“We were warned that without [Title II], the Internet would suddenly devolve into a digital dystopia of fast lanes and slow lanes,” Pai said in a speech he gave at Washington, D.C., in April 2017. He added that these fast lanes and slow lanes are non-existent and the policies were based on “hysterical prophecies of doom.”
“We need rules that focus on growth and infrastructure investment, rules that expand high-speed Internet access everywhere and give Americans more online choice, faster speeds, and more innovation.”
Supporters of the repeal also suggest that as with other industries, paid prioritization will mean more portals for investments that could equate to expanding broadband infrastructure and would increase internet access and data speeds.
Who will regulate Internet providers then?
With the abolishment of net neutrality, FCC now puts the power in the hands of providers. They will not be bound by any regulations, but are simply required to be transparent with their services. They will have to publicly disclose any form of blocking, throttling, or paid prioritization to consumers and content providers. These will then be evaluated, now by the Federal Trade Commission, whether they go against the anti-competitive clause.
Who benefits from killing the Open Internet?
Internet Service Providers are ultimate winners
As if this wasn’t an obvious one. ISPs should celebrate now that regulations surrounding the service have been dissolved. Firstly, they can now implement paid prioritization services. This means mobile data and broadband services can charge content providers additional fees to bring content to consumers at a higher speed.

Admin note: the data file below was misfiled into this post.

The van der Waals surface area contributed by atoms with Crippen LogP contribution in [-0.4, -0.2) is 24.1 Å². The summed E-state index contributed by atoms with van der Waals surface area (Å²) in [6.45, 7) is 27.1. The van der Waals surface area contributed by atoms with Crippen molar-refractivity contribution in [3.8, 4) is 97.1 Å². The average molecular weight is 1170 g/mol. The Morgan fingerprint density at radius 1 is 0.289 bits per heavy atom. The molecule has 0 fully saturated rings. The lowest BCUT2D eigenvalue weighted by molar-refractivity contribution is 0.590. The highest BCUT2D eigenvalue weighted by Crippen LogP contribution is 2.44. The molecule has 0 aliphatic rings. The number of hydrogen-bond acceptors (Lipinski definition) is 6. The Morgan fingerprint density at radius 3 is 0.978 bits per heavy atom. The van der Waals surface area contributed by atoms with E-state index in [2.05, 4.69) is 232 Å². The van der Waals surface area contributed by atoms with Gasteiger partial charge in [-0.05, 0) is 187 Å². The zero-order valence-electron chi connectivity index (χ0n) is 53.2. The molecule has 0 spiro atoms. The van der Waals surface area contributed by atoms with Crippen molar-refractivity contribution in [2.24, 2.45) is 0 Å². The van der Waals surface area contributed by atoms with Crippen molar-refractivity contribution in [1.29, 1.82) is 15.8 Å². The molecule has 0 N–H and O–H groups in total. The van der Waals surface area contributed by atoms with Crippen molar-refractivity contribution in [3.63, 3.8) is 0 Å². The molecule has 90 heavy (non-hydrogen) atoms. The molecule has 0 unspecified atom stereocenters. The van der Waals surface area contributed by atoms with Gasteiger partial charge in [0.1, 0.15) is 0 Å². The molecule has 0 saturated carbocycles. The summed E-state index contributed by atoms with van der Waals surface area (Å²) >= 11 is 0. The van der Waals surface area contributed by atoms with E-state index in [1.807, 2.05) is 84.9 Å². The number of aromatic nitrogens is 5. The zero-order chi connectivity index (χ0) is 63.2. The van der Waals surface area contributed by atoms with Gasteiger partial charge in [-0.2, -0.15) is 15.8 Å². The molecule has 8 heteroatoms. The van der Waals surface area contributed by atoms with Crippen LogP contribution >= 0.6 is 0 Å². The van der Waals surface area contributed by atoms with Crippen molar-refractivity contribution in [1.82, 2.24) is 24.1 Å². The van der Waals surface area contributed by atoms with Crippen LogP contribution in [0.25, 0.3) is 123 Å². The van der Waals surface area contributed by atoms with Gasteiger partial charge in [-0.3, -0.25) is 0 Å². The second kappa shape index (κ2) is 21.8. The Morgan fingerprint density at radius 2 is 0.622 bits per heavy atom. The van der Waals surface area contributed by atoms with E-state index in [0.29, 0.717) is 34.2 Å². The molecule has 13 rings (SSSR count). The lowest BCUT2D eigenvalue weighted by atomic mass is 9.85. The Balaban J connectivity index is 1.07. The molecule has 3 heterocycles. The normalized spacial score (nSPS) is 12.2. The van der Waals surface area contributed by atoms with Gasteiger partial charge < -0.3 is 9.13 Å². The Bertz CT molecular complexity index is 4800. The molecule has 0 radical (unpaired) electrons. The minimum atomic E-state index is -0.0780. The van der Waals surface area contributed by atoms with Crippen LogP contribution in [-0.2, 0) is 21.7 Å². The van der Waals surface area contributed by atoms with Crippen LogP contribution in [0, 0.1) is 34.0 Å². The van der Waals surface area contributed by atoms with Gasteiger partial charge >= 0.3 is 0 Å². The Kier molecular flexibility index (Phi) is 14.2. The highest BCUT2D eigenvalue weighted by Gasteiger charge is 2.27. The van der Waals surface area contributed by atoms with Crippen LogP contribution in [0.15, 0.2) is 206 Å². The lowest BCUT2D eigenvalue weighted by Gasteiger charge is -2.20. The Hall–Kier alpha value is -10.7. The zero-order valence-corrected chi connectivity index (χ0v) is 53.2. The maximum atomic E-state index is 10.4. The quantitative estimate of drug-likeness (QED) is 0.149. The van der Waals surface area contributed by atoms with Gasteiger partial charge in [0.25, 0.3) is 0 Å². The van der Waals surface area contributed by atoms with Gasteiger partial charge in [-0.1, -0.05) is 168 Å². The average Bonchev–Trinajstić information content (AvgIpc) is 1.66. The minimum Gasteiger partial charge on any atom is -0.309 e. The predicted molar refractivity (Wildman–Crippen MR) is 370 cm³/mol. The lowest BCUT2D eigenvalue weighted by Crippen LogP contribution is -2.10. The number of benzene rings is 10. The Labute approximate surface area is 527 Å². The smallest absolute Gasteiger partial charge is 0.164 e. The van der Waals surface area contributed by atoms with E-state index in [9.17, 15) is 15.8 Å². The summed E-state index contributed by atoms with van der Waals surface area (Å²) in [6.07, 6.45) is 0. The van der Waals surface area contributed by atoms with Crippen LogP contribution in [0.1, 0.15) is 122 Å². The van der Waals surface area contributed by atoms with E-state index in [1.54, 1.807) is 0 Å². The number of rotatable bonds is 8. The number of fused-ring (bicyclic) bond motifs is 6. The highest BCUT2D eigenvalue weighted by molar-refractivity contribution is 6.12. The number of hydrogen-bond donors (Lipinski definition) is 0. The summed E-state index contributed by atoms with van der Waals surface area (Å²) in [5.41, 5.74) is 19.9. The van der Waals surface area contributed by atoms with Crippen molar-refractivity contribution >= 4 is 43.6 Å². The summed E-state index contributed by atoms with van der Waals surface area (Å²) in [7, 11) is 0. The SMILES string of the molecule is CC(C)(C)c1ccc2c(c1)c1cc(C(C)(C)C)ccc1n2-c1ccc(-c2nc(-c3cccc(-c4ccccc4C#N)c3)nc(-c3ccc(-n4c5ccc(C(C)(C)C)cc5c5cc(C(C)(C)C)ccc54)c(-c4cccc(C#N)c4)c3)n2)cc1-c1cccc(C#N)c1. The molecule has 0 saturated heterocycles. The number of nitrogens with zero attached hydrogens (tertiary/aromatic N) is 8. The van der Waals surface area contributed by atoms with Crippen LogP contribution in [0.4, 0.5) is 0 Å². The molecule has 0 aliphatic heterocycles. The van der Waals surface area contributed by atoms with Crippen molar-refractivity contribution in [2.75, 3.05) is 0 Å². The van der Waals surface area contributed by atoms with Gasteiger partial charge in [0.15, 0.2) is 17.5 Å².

Moreover, they can also opt to block or deliver certain sites and apps at slower speeds, while creating faster lanes for their own content. Similarly, ISPs could start charging users more to access certain sites at certain speeds.
While Broadband for America, a coalition of telecommunication companies, promised to preserve the “Open Internet,” some telcos have already shown signs of changes. The group which includes AT&T Inc., Charter Communications Inc., and Comcast Corp., recently ran a full-page ad on the Washington Post promising that they will not block legal content and not throttle Internet speeds. However, there was no mention of paid prioritization. On top of that, Comcast has deleted any mention of prioritizing Internet traffic on their website the day net neutrality was repealed.
How about the consumers?
While experts suggest the consumers will experience minor to no changes in the way they consume the Internet, there are still risks for the end-users. Providers can capitalize on the changes to offer better services for certain apps—say, T-Mobile offering cheaper data bundles to stream Netflix and HBO—and they could also charge higher to offer better connections to some apps and services.
So far, some telcos have started offering lower data consumption for certain partner apps and streaming services. Without net neutrality, others are expected to offer more data options for users that would capitalize on the new freedom Internet providers have. Making the repeal a win situation for users.
However, should paid prioritization kick in, the public might have to jump ship from one provider to another just to enjoy the perks offered for their preferred streaming service. More so, banning of apps may follow after a few years, limiting the way we use the all-powerful web. Should this ever happen, it will be the end of the Internet as we know it.